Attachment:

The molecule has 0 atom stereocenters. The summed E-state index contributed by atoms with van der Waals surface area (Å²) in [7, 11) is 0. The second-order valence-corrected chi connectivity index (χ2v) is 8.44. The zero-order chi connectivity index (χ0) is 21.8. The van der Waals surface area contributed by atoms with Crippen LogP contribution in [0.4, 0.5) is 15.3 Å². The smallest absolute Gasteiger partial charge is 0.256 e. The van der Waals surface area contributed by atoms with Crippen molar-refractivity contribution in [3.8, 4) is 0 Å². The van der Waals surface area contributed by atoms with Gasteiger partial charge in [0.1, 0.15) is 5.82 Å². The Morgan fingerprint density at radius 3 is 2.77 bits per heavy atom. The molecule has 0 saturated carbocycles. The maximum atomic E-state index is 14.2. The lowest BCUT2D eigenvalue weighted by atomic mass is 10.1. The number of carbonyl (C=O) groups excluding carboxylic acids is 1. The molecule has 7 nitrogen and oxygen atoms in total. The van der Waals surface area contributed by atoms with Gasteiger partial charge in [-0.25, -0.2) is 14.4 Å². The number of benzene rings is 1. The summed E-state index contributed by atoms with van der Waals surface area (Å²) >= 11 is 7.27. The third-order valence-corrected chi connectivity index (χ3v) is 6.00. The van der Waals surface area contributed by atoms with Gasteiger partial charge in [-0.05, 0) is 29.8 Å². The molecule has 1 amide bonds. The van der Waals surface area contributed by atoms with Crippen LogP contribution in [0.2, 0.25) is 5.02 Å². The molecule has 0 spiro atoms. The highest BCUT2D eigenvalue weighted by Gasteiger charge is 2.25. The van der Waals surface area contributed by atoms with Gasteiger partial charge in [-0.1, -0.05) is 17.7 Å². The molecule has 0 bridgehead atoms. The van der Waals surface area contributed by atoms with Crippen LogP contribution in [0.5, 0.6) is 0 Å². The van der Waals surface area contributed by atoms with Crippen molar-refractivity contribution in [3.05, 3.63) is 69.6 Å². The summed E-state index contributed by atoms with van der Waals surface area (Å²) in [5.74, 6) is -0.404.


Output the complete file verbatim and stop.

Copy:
The molecule has 0 atom stereocenters. The summed E-state index contributed by atoms with van der Waals surface area (Å²) in [7, 11) is 0. The second-order valence-corrected chi connectivity index (χ2v) is 8.44. The zero-order chi connectivity index (χ0) is 21.8. The van der Waals surface area contributed by atoms with Crippen LogP contribution in [0.4, 0.5) is 15.3 Å². The smallest absolute Gasteiger partial charge is 0.256 e. The van der Waals surface area contributed by atoms with Crippen molar-refractivity contribution in [3.8, 4) is 0 Å². The van der Waals surface area contributed by atoms with Gasteiger partial charge in [0.1, 0.15) is 5.82 Å². The Morgan fingerprint density at radius 3 is 2.77 bits per heavy atom. The molecule has 0 saturated carbocycles. The maximum atomic E-state index is 14.2. The lowest BCUT2D eigenvalue weighted by atomic mass is 10.1. The number of carbonyl (C=O) groups excluding carboxylic acids is 1. The molecule has 7 nitrogen and oxygen atoms in total. The van der Waals surface area contributed by atoms with Gasteiger partial charge in [-0.25, -0.2) is 14.4 Å². The number of benzene rings is 1. The summed E-state index contributed by atoms with van der Waals surface area (Å²) >= 11 is 7.27. The third-order valence-corrected chi connectivity index (χ3v) is 6.00. The van der Waals surface area contributed by atoms with Gasteiger partial charge in [-0.05, 0) is 29.8 Å². The molecule has 1 amide bonds. The van der Waals surface area contributed by atoms with Crippen LogP contribution in [0.2, 0.25) is 5.02 Å². The molecule has 0 spiro atoms. The highest BCUT2D eigenvalue weighted by Gasteiger charge is 2.25. The van der Waals surface area contributed by atoms with Gasteiger partial charge in [-0.1, -0.05) is 17.7 Å². The molecule has 0 bridgehead atoms. The van der Waals surface area contributed by atoms with Crippen LogP contribution in [0.5, 0.6) is 0 Å². The van der Waals surface area contributed by atoms with Crippen molar-refractivity contribution in [3.05, 3.63) is 69.6 Å². The summed E-state index contributed by atoms with van der Waals surface area (Å²) in [5.74, 6) is -0.404.